Great Glazing: American Veterans Disabled for Life Memorial

Photos by Bryan Steingard and Don Ripper

The basics: Unlike other national memorials, the American Veterans Disabled for Life Memorial will pay tribute to disabled veterans both living and deceased across all conflicts throughout the nation’s history. The design of the Memorial envisions a hallowed place amid the bustle of the surrounding Washington streets.

One of the most challenging aspects of the Memorial was the preparation of the 48 laminated oversize glass panels that display the soldiers' stories through quotations and photographs. These etched glass panels form the heart of this living monument.

"Glass is a material of disclosure and transparency," said Jerome Cloud, principal in charge of design for Cloud Gehshan Associates in Philadelphia. "It liberates and illuminates the imagery and veterans' voices in a way that carving them into stone would not have done."

The players: Architects, Shalom Baranes Associates, Michael Vergason Landscape Architects; glass manufacturer, PPG Industries; glass fabricators, (cutting, polishing, tempering) Hartung Glass Industries; (etching) Moon Shadow Glass Inc.; (lamination)  Glass Strategies Inc.; glazing installer, Tidewater Glazing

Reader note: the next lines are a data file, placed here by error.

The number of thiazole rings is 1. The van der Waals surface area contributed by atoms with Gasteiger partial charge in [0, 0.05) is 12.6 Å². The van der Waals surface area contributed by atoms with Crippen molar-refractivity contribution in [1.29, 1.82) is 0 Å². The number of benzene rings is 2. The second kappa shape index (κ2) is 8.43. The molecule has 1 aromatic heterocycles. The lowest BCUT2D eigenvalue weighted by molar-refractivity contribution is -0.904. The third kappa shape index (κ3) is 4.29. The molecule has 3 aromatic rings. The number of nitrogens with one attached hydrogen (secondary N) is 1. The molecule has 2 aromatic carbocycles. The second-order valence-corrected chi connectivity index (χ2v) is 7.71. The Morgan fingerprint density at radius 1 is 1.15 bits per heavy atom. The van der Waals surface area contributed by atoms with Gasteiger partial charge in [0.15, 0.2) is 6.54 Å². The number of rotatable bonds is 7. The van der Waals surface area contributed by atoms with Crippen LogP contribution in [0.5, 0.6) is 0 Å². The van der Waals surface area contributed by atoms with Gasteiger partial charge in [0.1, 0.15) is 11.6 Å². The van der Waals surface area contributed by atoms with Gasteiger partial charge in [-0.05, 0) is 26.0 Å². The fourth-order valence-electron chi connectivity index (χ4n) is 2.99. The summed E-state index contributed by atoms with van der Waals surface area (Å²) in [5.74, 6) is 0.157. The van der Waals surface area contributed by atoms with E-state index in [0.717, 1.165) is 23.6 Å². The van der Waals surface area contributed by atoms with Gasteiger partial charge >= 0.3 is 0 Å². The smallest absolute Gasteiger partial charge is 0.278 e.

The glass and systems: Hartung Glass Industries cut, polished and tempered each glass sheet of ¾-inch ultra-clear Starphire Glass by PPG. Each individual layer is 48 inches by 106 inches and weighs 360 pounds. As a result of laminating, the Memorial’s panels are strong enough to withstand hurricane-force winds without bending, breaking or leaning.  With five layers of glass, plus four layers of lamination, the total weight of each glass panel is approximately 1,800 pounds. 

Moon Shadow Glass, Inc. handled the etching process. The fabricator produced detailed stencils and film from the original artwork. After putting those images on the glass, Moon Shadow manually sandblasted the surface. Some of the etchings appear on the outside surfaces of the panels, allowing visitors to touch and feel the indentations, which are 1/16-inch deep. Laminating the separate sheets of glass to create a panel was done by hand using a liquid resin called Polylam, manufactured by Glasslam, to fill the irregular etched spaces between the sheets of glass before hardening into a solid, unbreakable bond. 

Once the lamination was completed, a computer-controlled waterjet was used to trim each panel to its finished size. After the trimming was completed, the edges of the glass panels were rounded and polished to ensure a smooth finish that visitors can easily touch.

The artwork is illuminated by light passing through bronze cut-outs and lit up at night, animating and bringing the glass panels to life.